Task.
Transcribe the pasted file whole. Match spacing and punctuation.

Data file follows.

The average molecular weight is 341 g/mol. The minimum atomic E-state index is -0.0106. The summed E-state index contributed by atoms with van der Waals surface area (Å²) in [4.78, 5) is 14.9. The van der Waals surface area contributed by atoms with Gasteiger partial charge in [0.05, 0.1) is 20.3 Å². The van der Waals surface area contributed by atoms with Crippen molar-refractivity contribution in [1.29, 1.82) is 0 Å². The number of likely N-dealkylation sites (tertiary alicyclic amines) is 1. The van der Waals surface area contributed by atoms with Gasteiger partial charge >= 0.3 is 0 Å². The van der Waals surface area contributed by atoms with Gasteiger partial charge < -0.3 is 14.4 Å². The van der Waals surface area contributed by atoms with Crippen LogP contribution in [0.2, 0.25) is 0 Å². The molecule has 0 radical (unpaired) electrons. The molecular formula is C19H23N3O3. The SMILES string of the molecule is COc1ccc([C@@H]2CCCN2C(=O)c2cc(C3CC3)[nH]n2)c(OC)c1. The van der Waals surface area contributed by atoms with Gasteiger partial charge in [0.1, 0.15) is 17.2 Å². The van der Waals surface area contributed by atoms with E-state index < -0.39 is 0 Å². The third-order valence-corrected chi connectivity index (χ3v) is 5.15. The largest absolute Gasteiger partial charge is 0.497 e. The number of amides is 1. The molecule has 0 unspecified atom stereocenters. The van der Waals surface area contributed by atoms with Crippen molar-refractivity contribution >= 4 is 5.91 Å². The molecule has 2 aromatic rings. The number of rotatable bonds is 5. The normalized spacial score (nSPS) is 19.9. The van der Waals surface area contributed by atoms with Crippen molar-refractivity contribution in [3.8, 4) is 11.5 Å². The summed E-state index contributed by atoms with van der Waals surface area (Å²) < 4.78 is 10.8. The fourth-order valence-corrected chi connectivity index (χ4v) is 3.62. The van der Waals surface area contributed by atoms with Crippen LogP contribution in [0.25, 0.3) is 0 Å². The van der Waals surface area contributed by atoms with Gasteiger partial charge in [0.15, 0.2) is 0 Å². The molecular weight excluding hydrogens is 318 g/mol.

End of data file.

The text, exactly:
The average molecular weight is 341 g/mol. The minimum atomic E-state index is -0.0106. The summed E-state index contributed by atoms with van der Waals surface area (Å²) in [4.78, 5) is 14.9. The van der Waals surface area contributed by atoms with Gasteiger partial charge in [0.05, 0.1) is 20.3 Å². The van der Waals surface area contributed by atoms with Crippen molar-refractivity contribution in [1.29, 1.82) is 0 Å². The number of likely N-dealkylation sites (tertiary alicyclic amines) is 1. The van der Waals surface area contributed by atoms with Gasteiger partial charge >= 0.3 is 0 Å². The van der Waals surface area contributed by atoms with Gasteiger partial charge < -0.3 is 14.4 Å². The van der Waals surface area contributed by atoms with Crippen LogP contribution in [0.2, 0.25) is 0 Å². The molecule has 0 radical (unpaired) electrons. The molecular formula is C19H23N3O3. The SMILES string of the molecule is COc1ccc([C@@H]2CCCN2C(=O)c2cc(C3CC3)[nH]n2)c(OC)c1. The van der Waals surface area contributed by atoms with Gasteiger partial charge in [0.1, 0.15) is 17.2 Å². The van der Waals surface area contributed by atoms with E-state index < -0.39 is 0 Å². The third-order valence-corrected chi connectivity index (χ3v) is 5.15. The largest absolute Gasteiger partial charge is 0.497 e. The number of amides is 1. The molecule has 0 unspecified atom stereocenters. The van der Waals surface area contributed by atoms with Crippen molar-refractivity contribution >= 4 is 5.91 Å². The molecule has 2 aromatic rings. The number of rotatable bonds is 5. The normalized spacial score (nSPS) is 19.9. The van der Waals surface area contributed by atoms with Crippen molar-refractivity contribution in [3.8, 4) is 11.5 Å². The summed E-state index contributed by atoms with van der Waals surface area (Å²) < 4.78 is 10.8. The fourth-order valence-corrected chi connectivity index (χ4v) is 3.62. The van der Waals surface area contributed by atoms with Crippen LogP contribution in [0.25, 0.3) is 0 Å². The van der Waals surface area contributed by atoms with Gasteiger partial charge in [0.15, 0.2) is 0 Å². The molecular weight excluding hydrogens is 318 g/mol.